March 31, 1998
Citizens and non-governmental organizations (NGOs) can play a critical role in enforcing environmental laws and protecting the environment. However, to be effective, citizens must be able to go to court to ask judges to enforce environmental laws. With ELAW`s help, the Bangladesh Environmental Lawyers Association (BELA) won a major victory granting citizens the right to enforce environmental laws.
Bangladesh`s Supreme Court ruled that NGOs may file lawsuits to protect the public interest. "Standing" is often a critical issue in citizens` efforts to enforce environmental laws. When a plaintiff is granted standing, it means that the plaintiff can go to court to enforce the law. The Bangladesh Constitution states that a "person aggrieved" may bring a case to court. In 1991, the Supreme Court of Bangladesh interpreted this to mean a "person personally aggrieved." Because NGOs could not be "personally aggrieved," that decision denied standing to NGOs and closed the courtroom doors.
After this decision, NGOs in Bangladesh wanted to go to court to challenge a pilot project of a proposed Flood Action Plan (FAP). They claimed that the pilot project would displace people, create unemployment, damage the soil and habitat of flora and fauna and threaten human health and drinking water. According to BELA, the project would have affected over a million people. BELA sued the Ministry of Water Resources, Ministry of Land, Bangladesh Water Development Board and the Flood Action Plan functionaries to stop the project.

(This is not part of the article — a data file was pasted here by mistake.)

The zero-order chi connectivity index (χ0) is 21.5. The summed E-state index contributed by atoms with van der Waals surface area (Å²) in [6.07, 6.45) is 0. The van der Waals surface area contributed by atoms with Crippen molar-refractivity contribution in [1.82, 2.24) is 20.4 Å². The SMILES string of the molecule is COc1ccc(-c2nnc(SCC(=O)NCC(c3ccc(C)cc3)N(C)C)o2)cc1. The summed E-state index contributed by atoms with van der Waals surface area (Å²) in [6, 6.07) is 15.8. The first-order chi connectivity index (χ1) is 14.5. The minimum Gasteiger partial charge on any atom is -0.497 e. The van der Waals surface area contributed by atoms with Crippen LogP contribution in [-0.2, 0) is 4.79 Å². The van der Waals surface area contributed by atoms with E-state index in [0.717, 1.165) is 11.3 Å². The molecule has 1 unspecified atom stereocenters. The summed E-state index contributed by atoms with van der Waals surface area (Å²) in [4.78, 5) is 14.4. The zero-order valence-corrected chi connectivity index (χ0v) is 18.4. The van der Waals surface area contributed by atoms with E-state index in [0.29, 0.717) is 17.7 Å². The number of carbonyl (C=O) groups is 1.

BELA called on the ELAW network for cases from other countries where courts allow NGOs to bring cases in the public interest. Lawyers from several countries sent information for BELA to use in its lawsuit. BELA filed the case on its own behalf and on behalf of people who would be directly affected by the project. The lower court denied BELA`s standing. BELA appealed and the Supreme Court of Bangladesh overturned the 1991 decision and granted standing to BELA. This decision will empower Bangladesh citizens to enforce evironmental laws. It should help courts around the world recognize that citizens and NGOs can and should play a strong role in defending the environment.
For more information about this ELAW Impact, please contact: Bangladesh Environmental Lawyers Association, House 9 Road 8, Dhanmondi R/A, Dhaka 1205, Bangladesh.